jolie laide

jolie laide

I started this when I lived in Brooklyn and struggled for grace in a city that grants moments of beauty and ugliness breathtakingly close to one another. Now I live in a place where things are a different kind of ugly and the beauty is pedestrian. I struggle with that.


I am still haunted by something I saw on Friday afternoon. I don't think I know how to conjure up more horror than the phrase "public hospital in Bushwick." But that's where I was. There was the working girl berating the security guard when she found out she was at the wrong entrance and would have to continue to WALK on those stiletto heeled red latex over-the-knee boots. The bathroom stalls with no locks or handles even though I was in the "teaching and learning" seminar wings. The elevator where pushing 1 takes me to the empty echoing basement and every sense in me says danger.

To get there I had to walk two blocks from the subway. Two blocks that were undergoing road construction work and were covered with refuse. Tangles of security fencing, scattered hills of lumber, buckets of bolts, animal carcasses, piles of garbage. No one cares about this, it has all clearly been there for days if not weeks. All the hospital staff have to walk past every day, and no one has made a call. No one has taken responsibility, no one has tried. The abject sense of degradation, of no one gives a shit is so palpable and I am so horrified.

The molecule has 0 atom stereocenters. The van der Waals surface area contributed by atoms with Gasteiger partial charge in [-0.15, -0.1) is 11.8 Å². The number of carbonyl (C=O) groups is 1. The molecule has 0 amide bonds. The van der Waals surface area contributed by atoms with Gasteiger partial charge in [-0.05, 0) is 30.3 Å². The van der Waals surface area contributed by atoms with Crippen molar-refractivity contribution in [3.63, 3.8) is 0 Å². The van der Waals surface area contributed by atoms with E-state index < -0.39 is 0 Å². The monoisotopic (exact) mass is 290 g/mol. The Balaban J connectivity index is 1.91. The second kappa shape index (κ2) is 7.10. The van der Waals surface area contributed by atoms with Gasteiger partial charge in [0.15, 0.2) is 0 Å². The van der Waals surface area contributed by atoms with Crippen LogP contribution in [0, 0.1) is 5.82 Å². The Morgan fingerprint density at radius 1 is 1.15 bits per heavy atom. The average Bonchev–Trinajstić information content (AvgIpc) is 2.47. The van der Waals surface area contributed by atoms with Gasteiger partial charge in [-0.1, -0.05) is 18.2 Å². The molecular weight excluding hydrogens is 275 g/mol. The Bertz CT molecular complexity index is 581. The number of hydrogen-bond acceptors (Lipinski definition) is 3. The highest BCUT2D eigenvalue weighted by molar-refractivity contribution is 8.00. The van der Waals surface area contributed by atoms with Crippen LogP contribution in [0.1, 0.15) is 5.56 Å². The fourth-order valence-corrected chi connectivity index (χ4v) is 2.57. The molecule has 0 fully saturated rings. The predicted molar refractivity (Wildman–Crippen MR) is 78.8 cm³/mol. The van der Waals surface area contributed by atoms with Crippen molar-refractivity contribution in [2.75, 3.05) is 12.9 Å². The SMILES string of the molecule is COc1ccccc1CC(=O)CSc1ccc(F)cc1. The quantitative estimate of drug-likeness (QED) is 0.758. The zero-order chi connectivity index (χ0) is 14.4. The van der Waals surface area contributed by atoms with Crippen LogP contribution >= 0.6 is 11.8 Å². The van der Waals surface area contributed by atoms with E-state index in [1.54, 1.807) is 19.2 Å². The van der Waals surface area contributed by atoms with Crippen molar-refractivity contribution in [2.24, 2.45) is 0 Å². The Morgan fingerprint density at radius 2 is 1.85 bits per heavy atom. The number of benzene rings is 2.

Blogger remue-menage said...

horror - detritus - decay - fear

all part of the wayward raw energy of the city, I suspect

surely this public hospital does what good it can with extremely limited resources

I'm reminded of the late Jane Jacobs ideas about the life of cities and what keeps cities vital. I hope that the rising price of gasoline will lead to a whole new way of negotiating our lives, will result in a flocking back to urban centers and a revival in city living

6:35 AM  
Blogger ttractor said...

I have done a lot of community education, and spent a lot of time in Bushwick, East New York, Brownsville. I know that a couple of blocks away things are bustling, people are engaged, it's not a wealthy neighborhood but it's thriving.

These two blocks reminded me of the crack heads I used to see a decade ago, jittering shells, smoked out husks, absolute dispair. They were everywhere in my neighborhood, but people just walked past them because they felt powerless or horrified or numb.

(You said the magic words. Jane Jacobs changed my life)

8:54 AM  

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